AVAILBLE ON BLU-RAY AND DVD
RUNNING TIME: 95 mins
REVIEWED BY: Dr Lenera, Official HCF Critic
England 1929: the Duc de Richleau and Rex Van Ryn are concerned that their friend Simon has been behaving oddly. When they visit his house, they find that he’s hosting a meeting of a sect of Satanists led by the powerful Mocata. They take him back to the Duc’s house in a bid to free him of Mocata’s influence, but Simon escapes. While the Duc goes off to do some research, Rex finds another novice Tanith whom he’s taken a shine too, but she gets away too, her and Simon now both heading for a black mass in the woods where they will be baptised into evil….
A film which is many people’s favourite Hammer film [even Christopher Lee says this, though remember he said that he considered Taste Of Fear to be Hammer’s best movie], and probably mine too [it occasionally regresses to second or third place but never further back than that], The Devil Rides Out is basically a variant on Dracula if you think about it, though it also stands apart from the many Frankenstein, Mummy etc. films they kept making, even if it’s probably the ultimate statement of director Terence Fisher’s, and by hint Hammer’s, views of good and evil before they started to muddy the waters a bit more than before. Hammer never delved into stuff like black magic again, and nor did they ever make a film with such a fast pace to it [Dracula and Frankenstein Must Be Destroyed perhaps being the closest competitors in that respect]. The film is jam packed with incident and thrills, almost coming across as a scarier version of an old serial some of the time, yet it constantly maintains a feel of dread, an evil which can strike any place and anywhere. Perhaps paradoxically, it’s also rather quaint at times, and the special effects are variable and in some places unfinished, though they’re usually surrounded by so much quality of acting, staging, set design – you name it – that I’m happy to give most of them a pass. The only major flaws to the film to me are that the famous set-piece three quarters of the way through is so exciting that the last 20 minutes or so are just a tad anti-climactic, and that the dues ex machina ending has always struck me as a big cop out. But everything else is first class, and if you don’t consider it to be one of the studio’s best films, you must agree that it contains some of its best moments.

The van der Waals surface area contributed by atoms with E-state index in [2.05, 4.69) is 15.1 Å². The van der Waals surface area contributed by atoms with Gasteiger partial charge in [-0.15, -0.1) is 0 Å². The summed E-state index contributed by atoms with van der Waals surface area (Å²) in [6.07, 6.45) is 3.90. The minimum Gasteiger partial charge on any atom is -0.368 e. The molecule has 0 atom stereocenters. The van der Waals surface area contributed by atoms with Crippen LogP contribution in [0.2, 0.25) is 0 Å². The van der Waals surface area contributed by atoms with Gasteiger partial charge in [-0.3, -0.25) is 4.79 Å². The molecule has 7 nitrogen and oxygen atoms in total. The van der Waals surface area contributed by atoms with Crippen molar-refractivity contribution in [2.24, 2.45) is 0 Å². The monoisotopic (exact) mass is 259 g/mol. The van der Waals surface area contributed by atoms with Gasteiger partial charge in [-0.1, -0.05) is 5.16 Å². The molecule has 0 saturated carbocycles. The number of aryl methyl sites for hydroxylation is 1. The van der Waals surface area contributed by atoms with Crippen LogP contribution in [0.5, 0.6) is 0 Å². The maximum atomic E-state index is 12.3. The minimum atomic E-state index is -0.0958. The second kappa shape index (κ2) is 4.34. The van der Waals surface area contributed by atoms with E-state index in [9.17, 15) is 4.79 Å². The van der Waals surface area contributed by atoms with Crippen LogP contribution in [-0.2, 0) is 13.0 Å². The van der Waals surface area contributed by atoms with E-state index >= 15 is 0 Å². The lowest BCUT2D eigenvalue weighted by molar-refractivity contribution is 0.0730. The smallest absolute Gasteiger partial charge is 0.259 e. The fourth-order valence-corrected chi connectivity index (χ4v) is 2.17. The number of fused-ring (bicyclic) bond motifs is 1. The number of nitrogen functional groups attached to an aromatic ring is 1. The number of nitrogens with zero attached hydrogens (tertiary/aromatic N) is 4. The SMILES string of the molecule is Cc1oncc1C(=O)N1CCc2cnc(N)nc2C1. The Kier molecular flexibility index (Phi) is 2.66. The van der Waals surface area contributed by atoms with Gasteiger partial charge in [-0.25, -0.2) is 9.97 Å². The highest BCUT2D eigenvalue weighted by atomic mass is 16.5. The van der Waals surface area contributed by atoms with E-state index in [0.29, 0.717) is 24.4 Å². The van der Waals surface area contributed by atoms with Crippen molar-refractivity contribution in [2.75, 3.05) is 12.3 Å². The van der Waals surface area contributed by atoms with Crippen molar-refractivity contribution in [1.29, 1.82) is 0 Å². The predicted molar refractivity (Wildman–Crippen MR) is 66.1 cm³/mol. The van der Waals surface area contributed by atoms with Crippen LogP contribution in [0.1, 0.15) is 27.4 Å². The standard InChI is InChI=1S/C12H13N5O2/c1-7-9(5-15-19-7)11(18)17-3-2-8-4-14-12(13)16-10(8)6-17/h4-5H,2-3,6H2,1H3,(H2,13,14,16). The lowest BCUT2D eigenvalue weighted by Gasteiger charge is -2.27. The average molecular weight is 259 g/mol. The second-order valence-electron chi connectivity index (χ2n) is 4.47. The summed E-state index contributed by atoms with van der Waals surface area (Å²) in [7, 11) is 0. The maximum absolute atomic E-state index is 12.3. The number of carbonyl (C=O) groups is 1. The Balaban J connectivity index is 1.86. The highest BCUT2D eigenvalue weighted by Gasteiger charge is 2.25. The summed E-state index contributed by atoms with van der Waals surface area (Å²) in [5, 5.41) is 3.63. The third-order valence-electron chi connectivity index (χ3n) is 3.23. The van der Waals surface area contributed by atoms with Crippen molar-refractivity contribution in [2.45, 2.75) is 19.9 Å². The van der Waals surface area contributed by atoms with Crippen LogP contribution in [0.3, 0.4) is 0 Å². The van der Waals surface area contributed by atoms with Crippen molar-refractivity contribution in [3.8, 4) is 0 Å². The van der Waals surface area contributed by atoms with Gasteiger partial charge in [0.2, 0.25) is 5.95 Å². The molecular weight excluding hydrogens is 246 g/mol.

It was Lee who encouraged Hammer to buy the rights to three of Dennis Wheatley’s black magic novels: The Devil Rides Out, The Satanist and To The Devil….A Daughter, though oddly the rights to the first of these, written in 1935, were already owned by two others – Micheal Stainer-Hutchins and Peter Daw when Hammer got John Hunter to wrote a script in 1963, a script which both potential US distributor Universal and producer Anthony Hinds rejected [the latter calling it “too English”]. Hammer then held off on re-writes for a while because they were worried about the BBFC’s reaction. 1966 saw noted science fiction writer Richard Matheson pen a screenplay which stands as an object lesson in how to adapt a novel for the screen, trimming all the fat but changing very little of the plot and even keeping some dialogue. This time co-producers and distributors Seven Arts, 2oth Century Fox and ABPC were definitely interested. Stainer-Hutchins finally agreed to sell the rights to the book on the proviso that he do the special effects, though most sources claim that Hammer’s usual effects man Les Bowie did a great deal of the work. Gert Frobe [Goldfinger himself] turned down in the role of Mocata, while Leon Greene was dubbed by Patrick Allen, the real life husband of co-star Sarah Lawson. Shooting took place at Elstree and in and around Boreham Wood. The first cut was significantly tightened. Released as the main feature on a double bill with the shoddy Slave Girls, it did good business in the UK but failed to get much interest in the US despite being re-titled The Devil’s Bride so it didn’t sound so much like a Western! Wheatley, though, sent letters to both Matheson and Hammer’s office, praising the adaptation, a rare thing for an author to do.